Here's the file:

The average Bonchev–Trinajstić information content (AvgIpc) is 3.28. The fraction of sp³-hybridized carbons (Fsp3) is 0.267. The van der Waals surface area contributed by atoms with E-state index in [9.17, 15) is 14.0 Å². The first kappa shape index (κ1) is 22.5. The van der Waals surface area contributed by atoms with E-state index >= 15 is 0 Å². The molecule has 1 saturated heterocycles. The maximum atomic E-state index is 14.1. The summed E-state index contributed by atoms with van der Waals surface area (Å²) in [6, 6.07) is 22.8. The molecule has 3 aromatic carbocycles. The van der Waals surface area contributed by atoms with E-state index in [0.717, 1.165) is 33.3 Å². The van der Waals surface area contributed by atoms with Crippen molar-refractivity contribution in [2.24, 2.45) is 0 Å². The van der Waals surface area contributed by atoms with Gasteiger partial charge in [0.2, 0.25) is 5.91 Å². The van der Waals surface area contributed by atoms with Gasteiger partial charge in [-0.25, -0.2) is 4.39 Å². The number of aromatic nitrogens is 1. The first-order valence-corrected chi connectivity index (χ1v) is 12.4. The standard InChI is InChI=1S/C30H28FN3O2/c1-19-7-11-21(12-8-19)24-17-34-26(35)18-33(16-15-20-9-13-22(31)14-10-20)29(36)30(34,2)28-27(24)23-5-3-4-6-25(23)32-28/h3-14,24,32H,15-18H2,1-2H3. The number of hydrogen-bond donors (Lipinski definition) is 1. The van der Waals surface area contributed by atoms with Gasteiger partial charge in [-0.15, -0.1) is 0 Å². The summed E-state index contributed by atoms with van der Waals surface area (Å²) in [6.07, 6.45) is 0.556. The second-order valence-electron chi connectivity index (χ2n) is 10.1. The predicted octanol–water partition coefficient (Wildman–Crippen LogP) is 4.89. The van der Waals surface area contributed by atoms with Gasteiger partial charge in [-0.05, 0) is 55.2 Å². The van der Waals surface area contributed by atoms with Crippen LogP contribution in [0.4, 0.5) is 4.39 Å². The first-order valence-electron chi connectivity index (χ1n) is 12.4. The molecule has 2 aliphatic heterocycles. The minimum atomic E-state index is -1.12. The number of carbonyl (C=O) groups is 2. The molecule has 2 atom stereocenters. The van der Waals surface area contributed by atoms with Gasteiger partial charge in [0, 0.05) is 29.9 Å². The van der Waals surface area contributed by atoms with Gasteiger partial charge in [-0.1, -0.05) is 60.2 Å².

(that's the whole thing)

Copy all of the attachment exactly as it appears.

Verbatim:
The average Bonchev–Trinajstić information content (AvgIpc) is 3.28. The fraction of sp³-hybridized carbons (Fsp3) is 0.267. The van der Waals surface area contributed by atoms with E-state index in [9.17, 15) is 14.0 Å². The first kappa shape index (κ1) is 22.5. The van der Waals surface area contributed by atoms with E-state index >= 15 is 0 Å². The molecule has 1 saturated heterocycles. The maximum atomic E-state index is 14.1. The summed E-state index contributed by atoms with van der Waals surface area (Å²) in [6, 6.07) is 22.8. The molecule has 3 aromatic carbocycles. The van der Waals surface area contributed by atoms with E-state index in [0.717, 1.165) is 33.3 Å². The van der Waals surface area contributed by atoms with Crippen molar-refractivity contribution in [2.24, 2.45) is 0 Å². The van der Waals surface area contributed by atoms with Gasteiger partial charge in [0.2, 0.25) is 5.91 Å². The van der Waals surface area contributed by atoms with Gasteiger partial charge in [-0.25, -0.2) is 4.39 Å². The number of aromatic nitrogens is 1. The first-order valence-corrected chi connectivity index (χ1v) is 12.4. The standard InChI is InChI=1S/C30H28FN3O2/c1-19-7-11-21(12-8-19)24-17-34-26(35)18-33(16-15-20-9-13-22(31)14-10-20)29(36)30(34,2)28-27(24)23-5-3-4-6-25(23)32-28/h3-14,24,32H,15-18H2,1-2H3. The number of hydrogen-bond donors (Lipinski definition) is 1. The van der Waals surface area contributed by atoms with Gasteiger partial charge in [-0.15, -0.1) is 0 Å². The summed E-state index contributed by atoms with van der Waals surface area (Å²) in [6.07, 6.45) is 0.556. The second-order valence-electron chi connectivity index (χ2n) is 10.1. The predicted octanol–water partition coefficient (Wildman–Crippen LogP) is 4.89. The van der Waals surface area contributed by atoms with Gasteiger partial charge in [-0.05, 0) is 55.2 Å². The van der Waals surface area contributed by atoms with Crippen LogP contribution in [0.4, 0.5) is 4.39 Å². The first-order valence-electron chi connectivity index (χ1n) is 12.4. The molecule has 2 aliphatic heterocycles. The minimum atomic E-state index is -1.12. The number of carbonyl (C=O) groups is 2. The molecule has 2 atom stereocenters. The van der Waals surface area contributed by atoms with Gasteiger partial charge in [0, 0.05) is 29.9 Å². The van der Waals surface area contributed by atoms with Gasteiger partial charge in [-0.1, -0.05) is 60.2 Å².